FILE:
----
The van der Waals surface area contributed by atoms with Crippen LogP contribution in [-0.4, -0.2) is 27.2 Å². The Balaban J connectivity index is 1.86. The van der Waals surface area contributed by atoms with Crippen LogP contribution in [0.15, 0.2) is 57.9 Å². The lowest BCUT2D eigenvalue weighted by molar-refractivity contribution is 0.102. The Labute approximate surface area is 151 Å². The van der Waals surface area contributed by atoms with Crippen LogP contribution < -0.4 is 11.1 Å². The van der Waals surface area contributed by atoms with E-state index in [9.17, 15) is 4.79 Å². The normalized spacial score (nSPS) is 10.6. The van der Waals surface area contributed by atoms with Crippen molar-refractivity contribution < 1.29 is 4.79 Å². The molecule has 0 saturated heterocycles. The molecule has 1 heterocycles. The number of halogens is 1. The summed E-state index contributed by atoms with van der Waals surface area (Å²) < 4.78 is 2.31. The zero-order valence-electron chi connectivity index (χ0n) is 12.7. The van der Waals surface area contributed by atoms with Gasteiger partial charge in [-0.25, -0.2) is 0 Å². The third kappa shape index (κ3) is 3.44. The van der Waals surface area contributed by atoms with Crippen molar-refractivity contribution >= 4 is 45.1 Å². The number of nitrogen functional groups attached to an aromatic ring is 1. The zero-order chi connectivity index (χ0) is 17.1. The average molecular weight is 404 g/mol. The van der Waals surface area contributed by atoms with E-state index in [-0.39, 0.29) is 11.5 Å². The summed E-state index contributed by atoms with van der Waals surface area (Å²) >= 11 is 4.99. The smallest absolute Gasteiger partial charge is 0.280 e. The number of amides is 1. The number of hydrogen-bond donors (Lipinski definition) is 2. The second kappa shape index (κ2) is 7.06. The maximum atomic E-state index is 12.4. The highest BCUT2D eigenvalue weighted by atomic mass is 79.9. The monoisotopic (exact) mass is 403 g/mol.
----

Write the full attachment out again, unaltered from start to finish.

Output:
The van der Waals surface area contributed by atoms with Crippen LogP contribution in [-0.4, -0.2) is 27.2 Å². The Balaban J connectivity index is 1.86. The van der Waals surface area contributed by atoms with Crippen LogP contribution in [0.15, 0.2) is 57.9 Å². The lowest BCUT2D eigenvalue weighted by molar-refractivity contribution is 0.102. The Labute approximate surface area is 151 Å². The van der Waals surface area contributed by atoms with Crippen LogP contribution < -0.4 is 11.1 Å². The van der Waals surface area contributed by atoms with E-state index in [9.17, 15) is 4.79 Å². The normalized spacial score (nSPS) is 10.6. The van der Waals surface area contributed by atoms with Crippen molar-refractivity contribution < 1.29 is 4.79 Å². The molecule has 0 saturated heterocycles. The molecule has 1 heterocycles. The number of halogens is 1. The summed E-state index contributed by atoms with van der Waals surface area (Å²) < 4.78 is 2.31. The zero-order valence-electron chi connectivity index (χ0n) is 12.7. The van der Waals surface area contributed by atoms with Gasteiger partial charge in [-0.25, -0.2) is 0 Å². The third kappa shape index (κ3) is 3.44. The van der Waals surface area contributed by atoms with Crippen molar-refractivity contribution >= 4 is 45.1 Å². The number of nitrogen functional groups attached to an aromatic ring is 1. The zero-order chi connectivity index (χ0) is 17.1. The average molecular weight is 404 g/mol. The van der Waals surface area contributed by atoms with E-state index in [-0.39, 0.29) is 11.5 Å². The summed E-state index contributed by atoms with van der Waals surface area (Å²) >= 11 is 4.99. The smallest absolute Gasteiger partial charge is 0.280 e. The number of amides is 1. The number of hydrogen-bond donors (Lipinski definition) is 2. The second kappa shape index (κ2) is 7.06. The maximum atomic E-state index is 12.4. The highest BCUT2D eigenvalue weighted by atomic mass is 79.9. The monoisotopic (exact) mass is 403 g/mol.